As we noted last night, Venezuela's state-owned oil company PDVSA made principal and interest payments of $2.2 billion today, avoiding default yet again despite what Vice President Tareck El Aissami called a "ruthless economic war" being waged against the Maduro government.
That's the good news, the bad news is that PDVSA has $62 billion more in principal and interest due over the next few years...
And, as OilPrice.com's Nick Cunningham details, that has members of Congress very nervous... If Venezuela defaults on its debt obligations, it could result in Russia taking control over U.S. refining assets, leading to more Russian “control over oil and gas prices worldwide,” which would “inhibit U.S. energy security, and undermine broader U.S. geopolitical efforts.”
That is the warning from two members of Congress, Reps. Jeff Duncan (R-SC) and Albio Sires (D-NJ). The two Congressmen sent a joint letter to the U.S. Secretary of Treasury Steven Mnuchin, requesting his attention on the matter. A bipartisan group of six U.S. Senators also requested a response from Secretary Mnuchin on the matter.
They cite the fact that Russia’s government-backed oil company, Rosneft, gave Venezuela’s state-owned oil company, PDVSA, a $1.5 billion loan. As collateral, PDVSA offered up 49.9 percent of Citgo, a subsidiary of the Venezuelan oil company. Citgo owns three refineries in the U.S., along with pipelines and retail gas stations.
The Congressmen are worried that if PDVSA defaults, Rosneft will seize the U.S.-based refineries.
“The Russian government could readily become the second-largest foreign owner of U.S. domestic refinery capacity,” which would be “to the detriment of U.S. interests,” the Congressmen wrote. “[W]e remain deeply concerned over the implications for U.S. national security.”
The concerns are rather odd. What exactly would “the Russians” do with the three refineries? The Congressmen seem to be suggesting that somehow Rosneft would conspire to restrict gasoline production to drive up prices in an effort to somehow weaken U.S. national security or the American economy. Related: Is The Oil Price Rally Running Out Of Steam?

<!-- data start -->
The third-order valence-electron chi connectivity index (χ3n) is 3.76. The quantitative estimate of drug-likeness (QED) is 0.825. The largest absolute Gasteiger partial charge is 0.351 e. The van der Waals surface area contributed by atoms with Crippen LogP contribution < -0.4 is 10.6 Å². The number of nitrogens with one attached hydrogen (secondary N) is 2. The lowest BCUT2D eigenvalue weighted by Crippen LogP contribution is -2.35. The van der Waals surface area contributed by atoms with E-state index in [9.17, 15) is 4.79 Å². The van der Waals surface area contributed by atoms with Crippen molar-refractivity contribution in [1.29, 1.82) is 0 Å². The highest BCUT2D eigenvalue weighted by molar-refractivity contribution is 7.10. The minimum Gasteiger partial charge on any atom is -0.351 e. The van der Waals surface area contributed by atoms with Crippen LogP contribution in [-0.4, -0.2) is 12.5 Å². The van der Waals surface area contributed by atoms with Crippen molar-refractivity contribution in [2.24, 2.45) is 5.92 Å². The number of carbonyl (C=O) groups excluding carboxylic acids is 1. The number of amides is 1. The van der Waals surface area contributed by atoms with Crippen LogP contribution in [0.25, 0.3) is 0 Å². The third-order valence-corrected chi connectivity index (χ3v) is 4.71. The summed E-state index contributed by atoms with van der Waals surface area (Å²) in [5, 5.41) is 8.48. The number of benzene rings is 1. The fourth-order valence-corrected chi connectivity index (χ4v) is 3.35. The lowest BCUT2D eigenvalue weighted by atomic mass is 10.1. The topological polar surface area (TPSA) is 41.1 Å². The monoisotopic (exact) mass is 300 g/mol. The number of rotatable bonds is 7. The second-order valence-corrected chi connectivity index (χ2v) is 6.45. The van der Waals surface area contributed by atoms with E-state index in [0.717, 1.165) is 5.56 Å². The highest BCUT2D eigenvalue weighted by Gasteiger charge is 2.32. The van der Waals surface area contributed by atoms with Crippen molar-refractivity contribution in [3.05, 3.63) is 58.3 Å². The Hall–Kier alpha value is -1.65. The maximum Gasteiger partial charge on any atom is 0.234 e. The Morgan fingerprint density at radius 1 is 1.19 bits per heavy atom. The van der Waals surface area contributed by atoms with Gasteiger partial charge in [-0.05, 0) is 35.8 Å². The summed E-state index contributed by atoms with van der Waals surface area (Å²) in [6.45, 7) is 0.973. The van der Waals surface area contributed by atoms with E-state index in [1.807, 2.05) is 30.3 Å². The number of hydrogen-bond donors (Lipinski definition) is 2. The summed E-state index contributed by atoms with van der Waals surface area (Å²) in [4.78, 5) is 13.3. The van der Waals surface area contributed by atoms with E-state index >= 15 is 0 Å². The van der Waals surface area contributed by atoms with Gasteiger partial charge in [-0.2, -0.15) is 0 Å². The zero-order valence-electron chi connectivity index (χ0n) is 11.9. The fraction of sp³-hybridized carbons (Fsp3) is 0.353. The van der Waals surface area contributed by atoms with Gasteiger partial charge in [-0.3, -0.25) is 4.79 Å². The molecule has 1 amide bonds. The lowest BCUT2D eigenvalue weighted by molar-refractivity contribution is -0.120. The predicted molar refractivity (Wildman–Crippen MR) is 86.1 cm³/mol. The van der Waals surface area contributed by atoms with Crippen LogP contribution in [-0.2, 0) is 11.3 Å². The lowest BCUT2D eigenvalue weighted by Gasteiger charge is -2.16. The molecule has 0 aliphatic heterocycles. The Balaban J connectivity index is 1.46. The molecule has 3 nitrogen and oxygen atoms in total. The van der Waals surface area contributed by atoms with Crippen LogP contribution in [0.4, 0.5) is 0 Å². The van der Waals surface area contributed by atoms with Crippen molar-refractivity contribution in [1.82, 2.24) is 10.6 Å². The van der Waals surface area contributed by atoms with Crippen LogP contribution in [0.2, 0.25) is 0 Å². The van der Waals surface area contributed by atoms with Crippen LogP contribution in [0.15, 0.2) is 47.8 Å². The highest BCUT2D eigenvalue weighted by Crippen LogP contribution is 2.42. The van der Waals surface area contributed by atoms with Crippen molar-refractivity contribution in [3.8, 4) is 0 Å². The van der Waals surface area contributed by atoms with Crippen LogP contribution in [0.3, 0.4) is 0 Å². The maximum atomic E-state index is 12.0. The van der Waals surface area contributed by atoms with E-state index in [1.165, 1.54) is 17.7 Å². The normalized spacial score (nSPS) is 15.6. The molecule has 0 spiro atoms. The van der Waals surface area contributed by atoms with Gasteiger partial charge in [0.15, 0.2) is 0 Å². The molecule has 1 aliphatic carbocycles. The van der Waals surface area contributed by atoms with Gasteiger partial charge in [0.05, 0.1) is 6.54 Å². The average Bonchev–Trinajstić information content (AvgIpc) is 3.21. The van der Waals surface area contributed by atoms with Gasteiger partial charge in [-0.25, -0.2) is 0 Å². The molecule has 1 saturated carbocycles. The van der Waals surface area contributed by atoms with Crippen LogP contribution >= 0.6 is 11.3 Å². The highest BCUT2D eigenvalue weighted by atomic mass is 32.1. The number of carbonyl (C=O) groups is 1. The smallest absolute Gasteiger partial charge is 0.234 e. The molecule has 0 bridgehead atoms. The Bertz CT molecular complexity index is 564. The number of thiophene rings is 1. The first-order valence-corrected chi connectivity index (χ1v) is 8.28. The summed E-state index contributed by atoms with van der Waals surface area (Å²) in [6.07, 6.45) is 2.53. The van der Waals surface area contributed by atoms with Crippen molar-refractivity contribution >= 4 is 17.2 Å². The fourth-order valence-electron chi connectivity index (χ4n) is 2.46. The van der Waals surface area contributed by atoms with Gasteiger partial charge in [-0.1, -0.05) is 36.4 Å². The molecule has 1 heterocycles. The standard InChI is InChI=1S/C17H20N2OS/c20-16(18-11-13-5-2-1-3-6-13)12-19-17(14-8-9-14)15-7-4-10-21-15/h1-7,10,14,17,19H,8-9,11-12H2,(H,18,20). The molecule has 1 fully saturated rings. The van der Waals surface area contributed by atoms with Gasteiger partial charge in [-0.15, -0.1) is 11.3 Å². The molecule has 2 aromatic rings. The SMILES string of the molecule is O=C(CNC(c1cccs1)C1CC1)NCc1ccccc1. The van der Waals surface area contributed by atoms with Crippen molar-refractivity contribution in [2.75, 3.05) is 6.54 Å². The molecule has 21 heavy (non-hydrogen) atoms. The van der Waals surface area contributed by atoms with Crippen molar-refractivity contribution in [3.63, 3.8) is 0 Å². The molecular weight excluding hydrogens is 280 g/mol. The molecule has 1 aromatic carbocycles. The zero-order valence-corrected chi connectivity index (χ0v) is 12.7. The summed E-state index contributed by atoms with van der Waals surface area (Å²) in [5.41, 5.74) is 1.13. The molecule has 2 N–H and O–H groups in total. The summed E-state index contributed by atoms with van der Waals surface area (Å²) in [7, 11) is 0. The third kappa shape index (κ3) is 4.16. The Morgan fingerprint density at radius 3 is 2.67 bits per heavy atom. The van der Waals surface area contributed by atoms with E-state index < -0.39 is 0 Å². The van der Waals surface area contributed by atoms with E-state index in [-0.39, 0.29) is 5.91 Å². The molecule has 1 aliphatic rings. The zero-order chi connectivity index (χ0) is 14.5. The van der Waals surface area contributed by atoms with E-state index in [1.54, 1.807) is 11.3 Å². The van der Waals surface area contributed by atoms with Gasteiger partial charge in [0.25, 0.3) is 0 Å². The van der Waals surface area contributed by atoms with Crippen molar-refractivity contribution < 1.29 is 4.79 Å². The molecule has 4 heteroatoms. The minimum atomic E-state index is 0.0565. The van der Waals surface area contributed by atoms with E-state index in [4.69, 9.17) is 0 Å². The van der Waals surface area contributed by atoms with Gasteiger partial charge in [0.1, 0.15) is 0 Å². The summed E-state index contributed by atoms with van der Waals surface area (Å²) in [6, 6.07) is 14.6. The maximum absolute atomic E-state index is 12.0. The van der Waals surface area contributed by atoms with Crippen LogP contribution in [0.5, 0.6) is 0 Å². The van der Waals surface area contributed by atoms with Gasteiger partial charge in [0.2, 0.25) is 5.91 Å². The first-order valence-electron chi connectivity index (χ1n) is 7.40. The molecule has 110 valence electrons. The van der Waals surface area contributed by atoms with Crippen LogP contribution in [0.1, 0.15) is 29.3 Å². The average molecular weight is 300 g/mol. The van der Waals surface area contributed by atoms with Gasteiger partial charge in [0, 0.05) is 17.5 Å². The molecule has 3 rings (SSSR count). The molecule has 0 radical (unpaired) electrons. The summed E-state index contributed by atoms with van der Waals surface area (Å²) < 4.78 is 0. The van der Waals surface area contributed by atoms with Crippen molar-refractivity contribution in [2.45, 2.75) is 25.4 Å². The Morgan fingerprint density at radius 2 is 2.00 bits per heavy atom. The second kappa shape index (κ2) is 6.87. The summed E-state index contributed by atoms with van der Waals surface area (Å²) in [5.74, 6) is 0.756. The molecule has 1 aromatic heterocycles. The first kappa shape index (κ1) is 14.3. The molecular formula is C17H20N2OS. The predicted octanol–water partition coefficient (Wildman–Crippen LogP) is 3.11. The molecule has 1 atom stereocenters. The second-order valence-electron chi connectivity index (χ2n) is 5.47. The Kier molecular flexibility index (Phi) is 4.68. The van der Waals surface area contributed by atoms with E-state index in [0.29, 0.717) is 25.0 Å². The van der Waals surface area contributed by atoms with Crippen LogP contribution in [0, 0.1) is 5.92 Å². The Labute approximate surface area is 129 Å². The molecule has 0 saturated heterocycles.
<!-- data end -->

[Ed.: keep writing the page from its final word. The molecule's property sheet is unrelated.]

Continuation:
This is silly. While Rosneft is state-owned, it is also a company that would rather not lose a ton of money. Even if Rosneft somehow gained control of Citgo’s refineries, restricting gasoline production might provide some discomfort for U.S. motorists in the region, but it would be financially ruinous to the Rosneft-controlled refineries. "The Russians can't hold the U.S. hostage," John LaForge, head of Real Assets strategy at Wells Fargo, told CNN. The three refineries are also a drop in the bucket as far as U.S. gasoline production is concerned. "Other refineries would love to pick up the slack,” LaForge added. Undoubtedly, Rosneft would rather operate the refineries just like anybody else, which is to say, selling gasoline in order to make money. Russian control of Citgo’s refineries would not threaten U.S. national security.
It is hard not to conclude that the Congressmen are engaging in a bit of bluster and Russia fear-mongering, not coincidentally at a time when U.S. Secretary of State Rex Tillerson is in Moscow and U.S.-Russian relations are deteriorating. So, there isn’t much to see here.
The country is in the midst of a multi-year economic meltdown, with no light at the end of the tunnel.
PDVSA has a $2.5 billion debt payment due this week, and at the time of this writing, it appears that the company will be able to meet that obligation. The state also has nearly $500 million in sovereign debt payments falling due. Cash is running out, but the Venezuelan government, for better or worse, has prioritized meeting bond payments at all costs.
The state has roughly $10 billion left in cash reserves before this week’s payment (although some of that is reportedly not in cash, but in gold), and billions more in coupon payments to meet later this year. A default this week doesn’t appear likely. But it is not a given that Venezuela makes it through 2017 without a default, a missed debt payment, or some sort of debt restructuring.
According to the credit-default swap market, investors are pegging the odds of a Venezuelan default within the next six months at 41 percent, a jump from just 34 percent in March.
And, as the two U.S. Congressmen worried about the situation wrote in their letter, the state’s and PDVSA’s assets are indeed on the line. The immediate spark to the latest political crisis was the government’s negotiations with Rosneft to offer them a stake in Venezuelan oil fields. Last month, when the Congress objected, the Supreme Court – which is controlled by the ruling party – tried to neuter the legislature. That resulted in the mass protests that are still unfolding. The Venezuelan government is desperate to sell off some oil assets in order to raise cash.
The situation in Venezuela is dire, and deserves U.S. – and global – attention. But Russian control of U.S. refineries is hardly the main story here.